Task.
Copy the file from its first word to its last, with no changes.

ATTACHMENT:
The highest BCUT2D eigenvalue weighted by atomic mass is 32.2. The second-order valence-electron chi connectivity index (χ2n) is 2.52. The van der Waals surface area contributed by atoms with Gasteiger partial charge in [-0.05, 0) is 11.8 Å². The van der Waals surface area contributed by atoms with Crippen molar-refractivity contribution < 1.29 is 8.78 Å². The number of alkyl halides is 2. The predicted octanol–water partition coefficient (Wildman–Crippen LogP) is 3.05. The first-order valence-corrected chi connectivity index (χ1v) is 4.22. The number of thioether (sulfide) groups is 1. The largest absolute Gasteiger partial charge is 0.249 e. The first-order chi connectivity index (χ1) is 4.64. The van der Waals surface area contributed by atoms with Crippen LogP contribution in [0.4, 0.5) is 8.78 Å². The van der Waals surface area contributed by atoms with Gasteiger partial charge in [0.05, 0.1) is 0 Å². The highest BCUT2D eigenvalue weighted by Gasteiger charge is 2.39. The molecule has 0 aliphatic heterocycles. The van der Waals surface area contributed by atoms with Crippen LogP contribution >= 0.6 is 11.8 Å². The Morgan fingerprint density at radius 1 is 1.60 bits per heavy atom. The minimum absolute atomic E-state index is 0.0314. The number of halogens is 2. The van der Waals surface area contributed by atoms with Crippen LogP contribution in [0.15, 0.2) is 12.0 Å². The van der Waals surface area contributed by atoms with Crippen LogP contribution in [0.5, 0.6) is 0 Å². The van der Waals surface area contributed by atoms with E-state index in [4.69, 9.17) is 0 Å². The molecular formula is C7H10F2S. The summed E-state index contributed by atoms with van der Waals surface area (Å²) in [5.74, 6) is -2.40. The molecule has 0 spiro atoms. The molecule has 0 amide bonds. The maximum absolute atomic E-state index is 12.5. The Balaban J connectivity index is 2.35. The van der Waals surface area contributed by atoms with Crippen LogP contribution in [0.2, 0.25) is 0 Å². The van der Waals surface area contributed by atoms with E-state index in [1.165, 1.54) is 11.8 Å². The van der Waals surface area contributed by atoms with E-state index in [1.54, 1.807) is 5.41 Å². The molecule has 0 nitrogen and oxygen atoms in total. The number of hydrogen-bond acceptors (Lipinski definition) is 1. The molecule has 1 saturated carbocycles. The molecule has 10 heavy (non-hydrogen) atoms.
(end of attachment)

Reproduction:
The highest BCUT2D eigenvalue weighted by atomic mass is 32.2. The second-order valence-electron chi connectivity index (χ2n) is 2.52. The van der Waals surface area contributed by atoms with Gasteiger partial charge in [-0.05, 0) is 11.8 Å². The van der Waals surface area contributed by atoms with Crippen molar-refractivity contribution < 1.29 is 8.78 Å². The number of alkyl halides is 2. The predicted octanol–water partition coefficient (Wildman–Crippen LogP) is 3.05. The first-order valence-corrected chi connectivity index (χ1v) is 4.22. The number of thioether (sulfide) groups is 1. The largest absolute Gasteiger partial charge is 0.249 e. The first-order chi connectivity index (χ1) is 4.64. The van der Waals surface area contributed by atoms with Crippen LogP contribution in [0.4, 0.5) is 8.78 Å². The van der Waals surface area contributed by atoms with Gasteiger partial charge in [0.05, 0.1) is 0 Å². The highest BCUT2D eigenvalue weighted by Gasteiger charge is 2.39. The molecule has 0 aliphatic heterocycles. The van der Waals surface area contributed by atoms with Crippen LogP contribution >= 0.6 is 11.8 Å². The Morgan fingerprint density at radius 1 is 1.60 bits per heavy atom. The minimum absolute atomic E-state index is 0.0314. The number of halogens is 2. The van der Waals surface area contributed by atoms with Crippen LogP contribution in [0.15, 0.2) is 12.0 Å². The van der Waals surface area contributed by atoms with Crippen LogP contribution in [0.5, 0.6) is 0 Å². The van der Waals surface area contributed by atoms with E-state index in [4.69, 9.17) is 0 Å². The molecular formula is C7H10F2S. The summed E-state index contributed by atoms with van der Waals surface area (Å²) in [5.74, 6) is -2.40. The molecule has 0 spiro atoms. The molecule has 0 amide bonds. The maximum absolute atomic E-state index is 12.5. The Balaban J connectivity index is 2.35. The van der Waals surface area contributed by atoms with Crippen LogP contribution in [0.2, 0.25) is 0 Å². The van der Waals surface area contributed by atoms with E-state index in [1.165, 1.54) is 11.8 Å². The van der Waals surface area contributed by atoms with E-state index in [1.54, 1.807) is 5.41 Å². The molecule has 0 nitrogen and oxygen atoms in total. The number of hydrogen-bond acceptors (Lipinski definition) is 1. The molecule has 1 saturated carbocycles. The molecule has 10 heavy (non-hydrogen) atoms.